U.S. Supreme Court Questions Legality of CFPB Funding Structure in Key Predatory Lending Case

This case has significant implications for the agency, established post the 2008 financial crisis to curb predatory lending.

On Tuesday, the U.S. Supreme Court showed skepticism towards the payday lending industry’s objections to the Consumer Financial Protection Bureau’s (CFPB) funding structure.

This case has significant implications for the agency, established post the 2008 financial crisis to curb predatory lending.

The issue at hand is the CFPB’s unique funding mechanism. Unlike most agencies, which are funded by Congress’s budgetary decisions, the CFPB receives its funds directly from the U.S. Federal Reserve.

This arrangement was called into question when a lower court deemed it unconstitutional, arguing it sidestepped Congress’s spending power.

As the new term began for the Supreme Court, justices delved into this and other cases that could potentially reduce the influence of federal agencies.

At least five justices, including liberals and conservatives like Brett Kavanaugh and Amy Coney Barrett, questioned the claim that the CFPB’s funding approach breaches the Constitution’s “appropriations clause”.

Justice Kavanaugh dismissed the notion that the CFPB’s mechanism was indefinite and without congressional influence.

Justice Barrett probed for clarity on the solution the challengers propose to the funding dilemma.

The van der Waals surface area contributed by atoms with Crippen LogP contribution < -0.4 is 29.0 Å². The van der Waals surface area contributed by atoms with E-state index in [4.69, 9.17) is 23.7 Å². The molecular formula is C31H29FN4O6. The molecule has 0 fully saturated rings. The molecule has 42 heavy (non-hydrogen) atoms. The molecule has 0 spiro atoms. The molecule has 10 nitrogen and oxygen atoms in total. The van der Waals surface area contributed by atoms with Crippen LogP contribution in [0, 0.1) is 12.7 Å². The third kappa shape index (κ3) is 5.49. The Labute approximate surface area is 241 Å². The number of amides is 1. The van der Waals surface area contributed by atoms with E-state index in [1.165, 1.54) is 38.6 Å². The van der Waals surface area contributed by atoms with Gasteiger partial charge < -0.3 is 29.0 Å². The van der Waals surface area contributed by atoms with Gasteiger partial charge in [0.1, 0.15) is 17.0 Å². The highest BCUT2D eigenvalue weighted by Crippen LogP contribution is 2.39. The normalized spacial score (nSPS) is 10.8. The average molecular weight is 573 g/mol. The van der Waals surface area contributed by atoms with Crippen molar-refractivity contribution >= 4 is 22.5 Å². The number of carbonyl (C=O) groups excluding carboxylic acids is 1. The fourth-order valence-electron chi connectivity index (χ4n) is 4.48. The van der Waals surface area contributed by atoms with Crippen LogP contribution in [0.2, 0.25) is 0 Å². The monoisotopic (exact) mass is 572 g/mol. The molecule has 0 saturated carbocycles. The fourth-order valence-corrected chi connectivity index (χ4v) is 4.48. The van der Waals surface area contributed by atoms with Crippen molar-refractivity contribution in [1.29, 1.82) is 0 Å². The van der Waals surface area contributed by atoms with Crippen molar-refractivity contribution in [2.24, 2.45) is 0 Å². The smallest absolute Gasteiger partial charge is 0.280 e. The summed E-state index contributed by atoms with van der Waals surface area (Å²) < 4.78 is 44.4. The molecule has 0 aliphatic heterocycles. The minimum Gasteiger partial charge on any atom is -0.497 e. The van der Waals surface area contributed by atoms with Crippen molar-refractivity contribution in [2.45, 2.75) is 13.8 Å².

Defending the Biden administration’s stance, U.S. Solicitor General Elizabeth Prelogar argued that the CFPB’s funding strategy was legitimate.

She highlighted that similar systems were in place for other financial regulators, such as the Federal Reserve Board.

However, there’s a growing sentiment among the court’s conservative majority to curtail the authority of U.S. agencies.

Justice Clarence Thomas and Chief Justice John Roberts raised concerns about congressional oversight and potential power imbalances that could threaten the constitutional separation of powers.

Liberal Justice Elena Kagan pointed out the potential fallout of declaring the CFPB’s funding system unconstitutional, hinting that it could question the Federal Reserve’s constitutionality as well.

Established under President Barack Obama, the CFPB was created to prevent predatory lending, a major factor in the financial crisis. Between 2012-22, it has granted $16 billion in relief to consumers.

Previously, the 5th U.S. Circuit Court of Appeals found the CFPB’s funding system in violation of the appropriations clause.

This same court also disapproved a CFPB regulation, affecting payday lenders.

The CFPB has faced criticism from conservatives who view it as an excessive regulatory entity. Conversely, supporters believe that undermining the CFPB could endanger consumers.

A final ruling from the Supreme Court is anticipated by June’s end.

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